1. willingly share some seed funds from today’s consumption for those generations yet to come and

  2. once planted, sustain the growing Ben’s Way coffers.


Willing to share seed funds


Current society may be willing to share seed funds if believable delivery guarantees can be devised. The source of these funds would be as moral gifts to future generations, i.e., using a libertarian approach.


Alternate allocation of resources approaches (natural life expectancy, social contract and utilitarian) do not stretch into supporting the infinite generations to come.


Sustain the growing coffers


Future societies could consume the funds for their own intergenerational needs. The larger the funds grow, the more attractive an idea this becomes. The right of each generation to freely decide is assumed.


The arguments against consuming all the funds immediately are like those supporting moratoriums on fishing or deforestation. The decision requires balancing today’s needs with those of the near future. What is needed is support for the rationale for a balanced decision.


As a way of thinking of this, let’s pretend the decisions are limited to once every twenty-five years, or essentially once with every new generation. Also, think at any point in time, four generations are alive:


  1. youths from newborns to age 25,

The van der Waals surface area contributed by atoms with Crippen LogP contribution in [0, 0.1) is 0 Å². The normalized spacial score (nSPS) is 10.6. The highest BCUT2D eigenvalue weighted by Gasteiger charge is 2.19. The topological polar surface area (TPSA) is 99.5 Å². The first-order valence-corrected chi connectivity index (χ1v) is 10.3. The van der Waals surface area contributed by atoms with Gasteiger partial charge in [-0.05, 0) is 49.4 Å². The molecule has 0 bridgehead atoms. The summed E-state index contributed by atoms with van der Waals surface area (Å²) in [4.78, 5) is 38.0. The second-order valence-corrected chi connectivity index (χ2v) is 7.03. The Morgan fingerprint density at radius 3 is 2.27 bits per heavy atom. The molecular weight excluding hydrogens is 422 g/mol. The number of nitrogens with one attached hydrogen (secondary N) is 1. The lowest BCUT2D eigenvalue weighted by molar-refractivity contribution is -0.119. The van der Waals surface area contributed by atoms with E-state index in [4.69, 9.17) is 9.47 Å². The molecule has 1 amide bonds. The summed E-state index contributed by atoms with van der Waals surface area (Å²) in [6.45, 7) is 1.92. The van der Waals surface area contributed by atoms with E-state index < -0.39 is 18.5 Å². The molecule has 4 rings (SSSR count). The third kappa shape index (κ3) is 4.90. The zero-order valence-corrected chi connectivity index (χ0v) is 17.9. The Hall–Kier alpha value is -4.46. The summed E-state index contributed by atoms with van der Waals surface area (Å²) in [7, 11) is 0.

2. younger adults 25 to 50,

  3. older adults 50 to 75 and

  4. seniors over 75

Individuals in these groups have a say, but the concentration of power is with the two generations of younger and older adults.


If, at that time, the power brokers of the day can see significant returns, they will keep the funding payout plans intact. Younger and older adults stand to benefit if they see lots of funding now and later in their lives.


Imagine that seventy-five percent of the total fund is withdrawn every twenty-five years. This would put a majority of the funds to immediate use and significantly lessen the desire to eliminate the program's future.

In addition, imagine the remaining twenty-five percent grows back to today’s size by the subsequent decision time in twenty-five years. The power brokers can foresee a benefit to themselves then, and just like they support retirement savings, they can support a sustainable program that supports ongoing large payouts.


The sustainable portion of Ben’s Way is thus supported by the self-interest of the power brokers of the day. How power brokers view a small growing fund in the first fifty or seventy-five years remains of concern. Would they let it grow?


The first one hundred years are the riskier stages for developing sustainable funds. However, we can leverage two inherent advantages to protect the fund.